Literature Study GuidesTypeeChapters 5 6 Summary

Typee | Study Guide

Herman Melville

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Typee | Chapters 5–6 | Summary

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Summary

Chapter 5

The narrator plans to leave the ship and escape onto the island. He deduces that he should head for higher ground, where none of the islanders live, to avoid notice and capture. While still on board that night, he notices another sailor leaning over the edge and looking wistfully at the shore. The sailor, Toby, is someone with whom the narrator has worked and whom the narrator respects and likes. The narrator asks Toby to join him, and they work out a plan for escape together. They plan to go ashore with the rest of their watch in the morning and then slip away and climb a particular mountain ridge. They will hide there until the ship leaves and then come out and try their luck with the islanders.

Chapter 6

The captain lectures the sailors before they go ashore and tries to frighten them with stories of violent islanders. Despite these warnings, the sailors prepare to go ashore. When they arrive on land, it starts to rain heavily. The men take shelter under a canoe house and fall asleep. Toby and the narrator use this opportunity to escape into the jungle. They get caught in a dense thicket of reeds that they must hack through, and then work their way upward along the ridge toward the summit of the mountain. They are spotted by the islanders, who begin shouting. Worried, they run the rest of the way up the ridge, coming out at the highest point of the island, a cliff overlooking the bay.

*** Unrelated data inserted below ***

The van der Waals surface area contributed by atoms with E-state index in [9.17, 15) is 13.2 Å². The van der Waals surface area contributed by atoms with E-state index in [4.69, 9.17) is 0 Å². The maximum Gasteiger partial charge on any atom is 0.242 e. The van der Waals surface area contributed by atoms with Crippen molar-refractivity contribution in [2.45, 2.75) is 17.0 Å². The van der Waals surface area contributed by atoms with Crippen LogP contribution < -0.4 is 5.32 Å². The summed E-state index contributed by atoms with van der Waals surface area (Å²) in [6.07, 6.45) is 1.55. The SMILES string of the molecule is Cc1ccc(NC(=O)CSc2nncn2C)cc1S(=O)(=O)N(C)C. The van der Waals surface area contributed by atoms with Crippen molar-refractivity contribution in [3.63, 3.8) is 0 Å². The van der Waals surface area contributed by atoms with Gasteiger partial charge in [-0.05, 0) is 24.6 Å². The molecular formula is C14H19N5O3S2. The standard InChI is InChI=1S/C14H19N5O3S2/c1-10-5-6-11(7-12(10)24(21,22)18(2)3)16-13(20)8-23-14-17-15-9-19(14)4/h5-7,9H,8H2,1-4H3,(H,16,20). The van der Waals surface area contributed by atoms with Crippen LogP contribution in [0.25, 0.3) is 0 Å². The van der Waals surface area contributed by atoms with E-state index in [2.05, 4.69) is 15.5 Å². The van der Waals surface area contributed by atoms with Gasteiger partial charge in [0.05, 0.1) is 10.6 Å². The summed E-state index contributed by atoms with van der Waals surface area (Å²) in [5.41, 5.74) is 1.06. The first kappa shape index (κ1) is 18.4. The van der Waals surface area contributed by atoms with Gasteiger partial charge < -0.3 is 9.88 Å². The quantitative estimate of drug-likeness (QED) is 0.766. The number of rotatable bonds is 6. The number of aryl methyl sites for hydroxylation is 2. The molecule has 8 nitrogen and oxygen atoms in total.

Analysis

The narrator assumes a sarcastic tone when referring to authority figures he dislikes. Sarcasm is the main type of humor evident in Typee, and it is usually dark and sharp-edged. In Chapter 5, the narrator's sarcasm focuses on the captain of his ship. He refers to him as the "worthy captain" and as someone who feels "paternal solicitude for the welfare of his crew." These statements are intended to mean the opposite of what they state, as the narrator has called the captain a tyrant in previous chapters.

The narrator takes a relaxed attitude toward his escape, which is strange considering the risks he faces. His plans encompass only exiting the ship and finding a place to hide. He is strangely not worried about survival necessities such food and water, which he assumes will be present in abundance on the island. This lack of foresight is evident when he impulsively grabs a handful of biscuits upon leaving the boat, foreshadowing trouble to come.

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